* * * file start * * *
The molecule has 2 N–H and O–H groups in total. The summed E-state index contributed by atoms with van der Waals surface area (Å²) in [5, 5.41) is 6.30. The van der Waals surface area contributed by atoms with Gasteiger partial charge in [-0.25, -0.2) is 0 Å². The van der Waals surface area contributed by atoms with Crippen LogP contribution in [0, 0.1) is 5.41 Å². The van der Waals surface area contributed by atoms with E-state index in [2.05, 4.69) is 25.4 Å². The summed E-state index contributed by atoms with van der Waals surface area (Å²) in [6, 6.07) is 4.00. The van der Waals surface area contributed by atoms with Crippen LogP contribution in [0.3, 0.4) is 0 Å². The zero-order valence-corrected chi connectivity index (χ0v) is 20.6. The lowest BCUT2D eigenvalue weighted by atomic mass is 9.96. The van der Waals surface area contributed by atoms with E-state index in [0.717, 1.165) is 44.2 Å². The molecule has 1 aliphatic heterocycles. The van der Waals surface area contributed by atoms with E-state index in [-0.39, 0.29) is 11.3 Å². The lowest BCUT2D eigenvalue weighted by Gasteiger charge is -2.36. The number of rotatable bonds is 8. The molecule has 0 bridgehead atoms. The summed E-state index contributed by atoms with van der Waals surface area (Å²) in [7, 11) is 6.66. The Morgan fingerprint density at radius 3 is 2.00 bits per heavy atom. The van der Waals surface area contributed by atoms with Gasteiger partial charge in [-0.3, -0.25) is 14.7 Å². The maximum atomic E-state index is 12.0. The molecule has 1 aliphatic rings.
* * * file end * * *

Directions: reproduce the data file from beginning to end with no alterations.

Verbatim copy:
The molecule has 2 N–H and O–H groups in total. The summed E-state index contributed by atoms with van der Waals surface area (Å²) in [5, 5.41) is 6.30. The van der Waals surface area contributed by atoms with Gasteiger partial charge in [-0.25, -0.2) is 0 Å². The van der Waals surface area contributed by atoms with Crippen LogP contribution in [0, 0.1) is 5.41 Å². The van der Waals surface area contributed by atoms with E-state index in [2.05, 4.69) is 25.4 Å². The summed E-state index contributed by atoms with van der Waals surface area (Å²) in [6, 6.07) is 4.00. The van der Waals surface area contributed by atoms with Crippen LogP contribution in [0.3, 0.4) is 0 Å². The zero-order valence-corrected chi connectivity index (χ0v) is 20.6. The lowest BCUT2D eigenvalue weighted by atomic mass is 9.96. The van der Waals surface area contributed by atoms with E-state index in [0.717, 1.165) is 44.2 Å². The molecule has 1 aliphatic heterocycles. The van der Waals surface area contributed by atoms with E-state index in [-0.39, 0.29) is 11.3 Å². The lowest BCUT2D eigenvalue weighted by Gasteiger charge is -2.36. The number of rotatable bonds is 8. The molecule has 0 bridgehead atoms. The summed E-state index contributed by atoms with van der Waals surface area (Å²) in [7, 11) is 6.66. The Morgan fingerprint density at radius 3 is 2.00 bits per heavy atom. The van der Waals surface area contributed by atoms with Gasteiger partial charge in [-0.3, -0.25) is 14.7 Å². The maximum atomic E-state index is 12.0. The molecule has 1 aliphatic rings.